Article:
In configuration mode, use the show interfaces et-2/0/0 and show interfaces et-2/1/0 commands to ensure that the device configuration is in the state it was in before you executed the steps in this example.

You should not see any results from this command.

You should not see any results from this command.

Insert a New Identifier in a Device Configuration

When configuring a Juniper Networks device, you can enter most statements and identifiers in any order. Regardless of the order in which you enter the configuration statements, the CLI always displays the configuration in a strict order. However, in a few cases the order of the statements matters because the configuration statements create a sequence that is analyzed in order.

For example, in a routing policy or firewall filter, you define terms that are analyzed sequentially. Also, when you create a named path in dynamic MPLS, you define an ordered list of the transit routers in the path, starting with the first transit router and ending with the last one.

To modify a portion of the configuration in which the statement order matters, use the insert configuration mode command:

If you do not use the insert command but instead configure the identifier, the identifier is placed at the end of the list of similar identifiers.

Example: Insert a New Identifier in a Device Configuration

This example shows the use of the insert command.

Whereas a term added using the set command is placed at the end of the existing list of terms, you use the insert command to add a term in the order you specify. Specifying the order of statements is important in the cases in which the order matters because the configuration statements create a sequence that is analyzed in order.

As this example shows, you must create the term (or it must already exist) before you can use it with the insert command. The reference point for placing the term must also exist; for example, to place the term T1 before the term T2, both T1 and T2 must already exist and be populated. Junos OS removes empty terms automatically.

Requirements

Before you can insert a term, you must configure an initial policy. To quickly configure the initial policy for this example, copy the following commands, paste them into a text file, remove any line breaks and change any details necessary to match your network configuration, copy and paste the commands into the CLI at the [edit policy-options] hierarchy level, and then enter commit from configuration mode.

Now check to verify that you have the hierarchy configured correctly:

Overview

To modify a portion of the configuration in which the statement order matters, you must use the insert configuration mode command. If you use the set command instead, the added statement or identifier will be in the wrong place sequentially. The only other way to get the terms of the command in the correct order is to dismantle the configuration and start over.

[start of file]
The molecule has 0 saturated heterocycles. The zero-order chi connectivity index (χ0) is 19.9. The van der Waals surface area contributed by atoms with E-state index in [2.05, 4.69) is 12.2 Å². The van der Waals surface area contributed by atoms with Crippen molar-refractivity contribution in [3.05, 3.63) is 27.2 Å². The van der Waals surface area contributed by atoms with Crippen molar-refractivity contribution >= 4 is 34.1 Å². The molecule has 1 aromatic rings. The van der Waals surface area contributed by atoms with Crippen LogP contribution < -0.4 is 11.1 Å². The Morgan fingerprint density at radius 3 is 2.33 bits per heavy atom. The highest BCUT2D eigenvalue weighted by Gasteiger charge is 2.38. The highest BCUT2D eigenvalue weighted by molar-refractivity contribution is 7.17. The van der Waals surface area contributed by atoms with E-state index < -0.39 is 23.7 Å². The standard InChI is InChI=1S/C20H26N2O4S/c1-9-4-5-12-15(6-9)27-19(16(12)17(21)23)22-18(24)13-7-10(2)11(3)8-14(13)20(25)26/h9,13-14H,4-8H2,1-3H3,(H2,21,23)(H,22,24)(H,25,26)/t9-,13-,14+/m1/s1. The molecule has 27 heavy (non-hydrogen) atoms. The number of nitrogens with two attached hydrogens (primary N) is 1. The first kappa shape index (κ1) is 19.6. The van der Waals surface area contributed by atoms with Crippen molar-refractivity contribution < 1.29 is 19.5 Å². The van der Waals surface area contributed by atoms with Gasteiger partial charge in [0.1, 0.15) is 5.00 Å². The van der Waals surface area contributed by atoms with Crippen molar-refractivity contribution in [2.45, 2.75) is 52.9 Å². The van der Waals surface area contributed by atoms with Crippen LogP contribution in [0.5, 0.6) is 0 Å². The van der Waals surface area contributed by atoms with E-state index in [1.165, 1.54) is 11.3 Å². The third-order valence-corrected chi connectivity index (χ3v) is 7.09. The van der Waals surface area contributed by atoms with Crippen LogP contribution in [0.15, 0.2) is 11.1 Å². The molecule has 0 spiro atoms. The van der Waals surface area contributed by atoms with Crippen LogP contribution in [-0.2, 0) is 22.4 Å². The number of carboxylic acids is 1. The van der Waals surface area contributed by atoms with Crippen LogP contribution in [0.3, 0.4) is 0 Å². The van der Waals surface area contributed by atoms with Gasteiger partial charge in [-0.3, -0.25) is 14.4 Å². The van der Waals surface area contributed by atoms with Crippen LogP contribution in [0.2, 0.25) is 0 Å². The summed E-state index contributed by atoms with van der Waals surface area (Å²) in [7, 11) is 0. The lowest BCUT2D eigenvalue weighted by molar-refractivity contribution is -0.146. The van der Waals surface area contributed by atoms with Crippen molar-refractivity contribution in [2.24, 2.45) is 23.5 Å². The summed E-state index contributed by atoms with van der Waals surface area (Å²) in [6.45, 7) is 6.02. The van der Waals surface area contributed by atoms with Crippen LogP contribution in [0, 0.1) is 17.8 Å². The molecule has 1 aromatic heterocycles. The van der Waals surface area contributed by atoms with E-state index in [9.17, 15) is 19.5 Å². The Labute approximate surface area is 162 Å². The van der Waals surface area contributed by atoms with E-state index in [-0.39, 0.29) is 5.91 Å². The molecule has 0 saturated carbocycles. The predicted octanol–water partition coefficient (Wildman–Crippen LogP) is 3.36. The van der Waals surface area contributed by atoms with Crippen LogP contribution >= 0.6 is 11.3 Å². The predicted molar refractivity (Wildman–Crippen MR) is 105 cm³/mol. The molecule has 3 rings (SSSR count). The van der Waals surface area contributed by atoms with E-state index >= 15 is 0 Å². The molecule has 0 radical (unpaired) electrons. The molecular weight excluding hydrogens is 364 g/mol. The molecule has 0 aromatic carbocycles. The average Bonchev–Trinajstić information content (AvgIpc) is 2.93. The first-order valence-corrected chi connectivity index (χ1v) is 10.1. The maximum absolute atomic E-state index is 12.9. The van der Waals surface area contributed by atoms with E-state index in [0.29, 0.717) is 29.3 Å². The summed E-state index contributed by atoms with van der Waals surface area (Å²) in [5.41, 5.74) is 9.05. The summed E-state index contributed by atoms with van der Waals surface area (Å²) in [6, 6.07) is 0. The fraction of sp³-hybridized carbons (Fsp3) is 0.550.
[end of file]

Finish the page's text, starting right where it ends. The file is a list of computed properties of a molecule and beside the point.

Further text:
Configuration

CLI Quick Configuration

To quickly configure this example, copy the following commands, paste them into a text file, remove any line breaks and change any details necessary to match your network configuration, copy and paste the commands into the CLI at the [edit policy-options] hierarchy level, and then enter commitin configuration mode.

Configure to Insert Terms

Step-by-Step Procedure
  1. Determine the order in which your configuration terms need to go. Consider both the original terms and the new terms you plan to add.

    In the original configuration, the policy is named statics, and there are four terms. Each of the first three terms matches on a different match criteria, and the resulting matches are rejected. The last term accepts all the rest of the traffic.

    In this example, you need to add two terms that eliminate additional types of traffic. Both these terms need to go before the last term in the original configuration.

  2. Rename original term4 to term6.

    This step preserves the original last term, now renamed term6, as the last term.

  3. Create a new term4.

    A new term is added that matches traffic from local system addresses and rejects it.

  4. Create new term5.

    A new term is added that matches traffic from aggregate routes and rejects it.

  5. Insert term4 after term3.

  6. Insert term5 after term4.

Results

Deactivate and Reactivate Statements and Identifiers in a Device Configuration

In a Junos OS configuration, you can deactivate statements and identifiers so they do not take effect when you issue the commit command. Any deactivated statements and identifiers are marked with the inactive tag. They remain in the configuration but are not activated when you issue a commit command.

To deactivate a statement or identifier, use the deactivate configuration mode command:

To reactivate a statement or identifier, use the activate configuration mode command:

In both commands, the statement and the identifier you specify must be at the current hierarchy level. When you deactivate a statement, that specific statement is ignored and is not applied at all when you issue a commit command.

To disable a statement, use the disable configuration mode command.